Three Dogs, Three Donkeys, and an Old Mule

Retirement has helped make living with my Autism Spectrum Disorder (ASD) more manageable. I have more control over my daily routine. I don’t have to socialize as much. I spend my days mostly at home in my own space. Since I am my Mom’s sidekick, there are times she interrupts my schedule but hey, that’s fair since she has to put up with me and my ASD.

A welcome break in my routine is when I dog sit for my brother and sister-in-law’s three dogs in the remote hills of Oklahoma. Some people ask me how can I stand being all by my lonesome out in the country. They don’t understand that being by myself with some dogs, along with my scooter toys, is pretty close to paradise.

The three dogs I sit for are Bleu, Bailey, and Luna. Bleu is like the old mule. He is 14 years old, dog years that is. He is an Australian Blue Heeler and I’ve heard some say this breed is the “methusaleh” of dogs. Bailey is somewhere between a mule and a bull. She is the one who will cuddle with me at night. Luna is the bronco bull! She is the young pup who doesn’t know she is a pup. She is the leader of the pack on our walks. She’ll at least stop and look behind to see if we are still coming up the rear or have made a u-turn.

On one of my dogsitting tours, I went for a ride in one of my brother’s herd of four-wheelers.  My brother calls this one his “old mule”. I drove pretty far into the pasture. Bleu had been ailing and on antibiotics. This did not deter him from joining us. Bleu refused to get up in the four-wheeler with me.  Okay, I figured if he wanted to walk it, that was his business.  Bailey rode with me until she couldn’t take it anymore watching Luna doing “sniffs”.  


I was thinking as I was driving back that I didn’t close the gate.  Ought oh!  I had given my brother’s three donkeys an open-door invitation into the yard around the house.  


Sure enough!  The trio asses were loitering in the yard.  I was still sitting in the old mule.  I yelled at Bailey, the only one of the three around at the time, to go after the donkeys but she was too busy sniffing.  Luna had taken her sweet time in coming back.  When she did show up, I stood up in the four-wheeler and pointed at the donkeys telling Luna to go “sic ’em”. I might as well had been talking to the fence post. 

I look behind from the old mule and seen Bleu on the trail heading back up to the house.  It is in Bleu’s DNA to corral donkeys, cows, and sheep going after their hoofs. Although Bleu was ailing, he still took his role as ringleader in putting the donkeys back in their place.  After Bleu arrived and started off for the donkeys, his sisters followed his lead. I drove up behind helping to corral with old mule.  My goodness! I hadn’t seen the donkeys go that fast before!  They galloped beyond the fence to where the cows were grazing from afar.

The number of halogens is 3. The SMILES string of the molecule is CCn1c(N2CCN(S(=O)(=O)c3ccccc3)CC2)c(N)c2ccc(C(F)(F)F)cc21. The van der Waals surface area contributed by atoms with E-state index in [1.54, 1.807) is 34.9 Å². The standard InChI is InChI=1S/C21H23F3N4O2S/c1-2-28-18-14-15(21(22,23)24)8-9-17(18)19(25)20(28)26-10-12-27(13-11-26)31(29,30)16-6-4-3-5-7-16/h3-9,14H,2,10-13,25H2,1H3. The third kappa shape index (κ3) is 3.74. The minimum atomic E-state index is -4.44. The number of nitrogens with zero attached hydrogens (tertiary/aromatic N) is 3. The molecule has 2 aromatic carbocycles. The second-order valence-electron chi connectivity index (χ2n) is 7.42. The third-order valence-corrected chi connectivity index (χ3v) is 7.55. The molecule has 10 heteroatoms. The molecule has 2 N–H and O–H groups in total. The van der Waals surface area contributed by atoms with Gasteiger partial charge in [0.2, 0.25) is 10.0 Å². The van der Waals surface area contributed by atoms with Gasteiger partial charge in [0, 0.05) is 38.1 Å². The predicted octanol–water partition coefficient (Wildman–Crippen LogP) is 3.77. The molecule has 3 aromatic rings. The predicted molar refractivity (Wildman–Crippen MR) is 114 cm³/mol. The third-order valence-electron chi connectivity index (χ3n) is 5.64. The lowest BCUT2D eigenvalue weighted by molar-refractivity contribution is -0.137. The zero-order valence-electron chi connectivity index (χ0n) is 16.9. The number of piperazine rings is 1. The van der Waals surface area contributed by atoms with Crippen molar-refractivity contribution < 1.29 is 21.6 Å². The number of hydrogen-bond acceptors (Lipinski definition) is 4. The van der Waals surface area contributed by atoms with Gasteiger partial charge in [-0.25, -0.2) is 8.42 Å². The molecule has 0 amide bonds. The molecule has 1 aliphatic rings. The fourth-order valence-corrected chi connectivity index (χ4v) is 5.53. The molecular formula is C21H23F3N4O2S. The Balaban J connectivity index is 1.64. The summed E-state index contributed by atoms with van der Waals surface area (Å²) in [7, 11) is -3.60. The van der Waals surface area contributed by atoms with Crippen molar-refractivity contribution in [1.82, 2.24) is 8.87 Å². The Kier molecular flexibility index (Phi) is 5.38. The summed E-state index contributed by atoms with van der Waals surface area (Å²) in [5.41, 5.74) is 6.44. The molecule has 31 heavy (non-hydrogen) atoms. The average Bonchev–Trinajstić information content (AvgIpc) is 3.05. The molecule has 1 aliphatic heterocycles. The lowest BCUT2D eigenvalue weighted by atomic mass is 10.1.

It dawned on me later that I and the old mule could have taken care of putting the donkeys back to their grazing headquarters. That’s probably how my brother would have handled it. I’m not as quick on my feet as he is. My first response to a situation where I don’t have the luxury of time to analyze is one which usually prompts laughter from my neurotypical acquaintances.

I’m glad that it turned out the way it did though. I didn’t like to think about it, but I knew Bleu probably wouldn’t be around much longer. He still had it in him, though, that day to come to the rescue one more time.

Image may contain: dog and outdoor

A few weeks after the dogsitting trip, Bleu passed away from cancer. He lived a full and happy dog’s life thanks to his Dad, Mom, and dogsitter.

The “WHY” Question

A post on Facebook by “the girl with the curly hair” (Alias Rowe):

‘There is always that feeling of “Why can’t I be normal?” It’s so extremely difficult for me to make and have friends and to act like and do the things everyone else does.’

I’ve asked this question too. I’ll probably ask it again. Most days I have a serenity about it. But I do have my moments when I am alone in the midst of others who are having a really good time socializing with one another. It’s like I’m an alien being watching earthlings and wondering what is is like to be like them. One reason I prefer to be alone doing my own thing is so that I seldom have such moments.

Thus, I’m isolated in a group. However, it isn’t all bad. It is a real treat when I have a cup of conversation with a person on a mutual-interesting topic. I enjoy contentment when I’m alone. I enjoy laughter because I can laugh at my own quirky behavior. It beats crying about it.